Many journalists contact me for quotes on tax related stories. The reason for this is simple: I will willingly condemn anything based on something somebody has told me that I think may possibly be true, provided that I don’t like the person that the thing is about.
Candidly, I don’t need to look at the details and many of you are simply wasting my time by not simply telling me the name of the individuals or company involved so I can make my judgement based on that. I am not here to educate you about the tax system. I am here to condemn neoliberalism and sophistry wherever I see it.
So, to stop any of you journalists out there wasting my time, just fill out my standard comment yourself, deleting as appropriate, and then email it to me for my approval:
This Government says it is committed to [transparency/tackling tax avoidance/committed to fairness], but it is clear from its response to the actions of [insert name of multinational company or neoliberal] that it is quite happy for this sort of thing to go on.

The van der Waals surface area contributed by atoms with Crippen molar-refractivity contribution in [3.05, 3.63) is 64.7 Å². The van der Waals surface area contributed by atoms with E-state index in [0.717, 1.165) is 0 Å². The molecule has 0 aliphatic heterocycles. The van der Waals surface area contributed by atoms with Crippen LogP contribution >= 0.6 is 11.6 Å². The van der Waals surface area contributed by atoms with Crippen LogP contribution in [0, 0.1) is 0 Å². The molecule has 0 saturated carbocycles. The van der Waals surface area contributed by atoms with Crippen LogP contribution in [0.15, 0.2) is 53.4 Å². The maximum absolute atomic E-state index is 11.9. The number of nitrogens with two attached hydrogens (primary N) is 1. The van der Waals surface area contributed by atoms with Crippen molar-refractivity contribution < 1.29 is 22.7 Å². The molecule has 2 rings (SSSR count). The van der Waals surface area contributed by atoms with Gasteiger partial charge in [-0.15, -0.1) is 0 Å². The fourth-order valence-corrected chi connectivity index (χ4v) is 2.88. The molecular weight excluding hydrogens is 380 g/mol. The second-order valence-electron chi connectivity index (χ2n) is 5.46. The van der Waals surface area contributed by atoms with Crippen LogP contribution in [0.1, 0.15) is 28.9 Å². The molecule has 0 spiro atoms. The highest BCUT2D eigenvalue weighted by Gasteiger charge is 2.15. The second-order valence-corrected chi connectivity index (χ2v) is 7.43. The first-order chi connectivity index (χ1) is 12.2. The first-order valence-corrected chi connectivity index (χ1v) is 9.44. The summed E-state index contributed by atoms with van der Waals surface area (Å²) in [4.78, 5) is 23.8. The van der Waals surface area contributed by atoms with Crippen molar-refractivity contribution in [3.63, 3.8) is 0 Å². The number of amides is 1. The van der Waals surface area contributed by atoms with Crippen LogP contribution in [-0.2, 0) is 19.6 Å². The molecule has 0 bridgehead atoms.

If they were serious about tackling [whatever this sort of thing is] they would [enact my GRAPIST/introduce county-by-county reporting and shareholder-by-shareholder reporting/impose sanctions on [insert name of tax haven]/nationalise [whatever industry this sort of thing goes on in]]. I have long argued this in my books, The Joy of Being a Tax Expert, Cashing In and State of Courage, which are all available from Amazon.
Since they have not done this, I can only conclude that they are neoliberal sophists and are not truly committed to tackling [whatever this sort of thing is].
I will obviously not approve comments regarding Stemcor or Guardian Media Group. Or Ken Livingstone.
Or the Labour Party.
To save you further squandering my time, you should just read my entire blog from start to finish to consider whether your suggestion is compatible with my views.
And I do mean you too, Hugh Pym.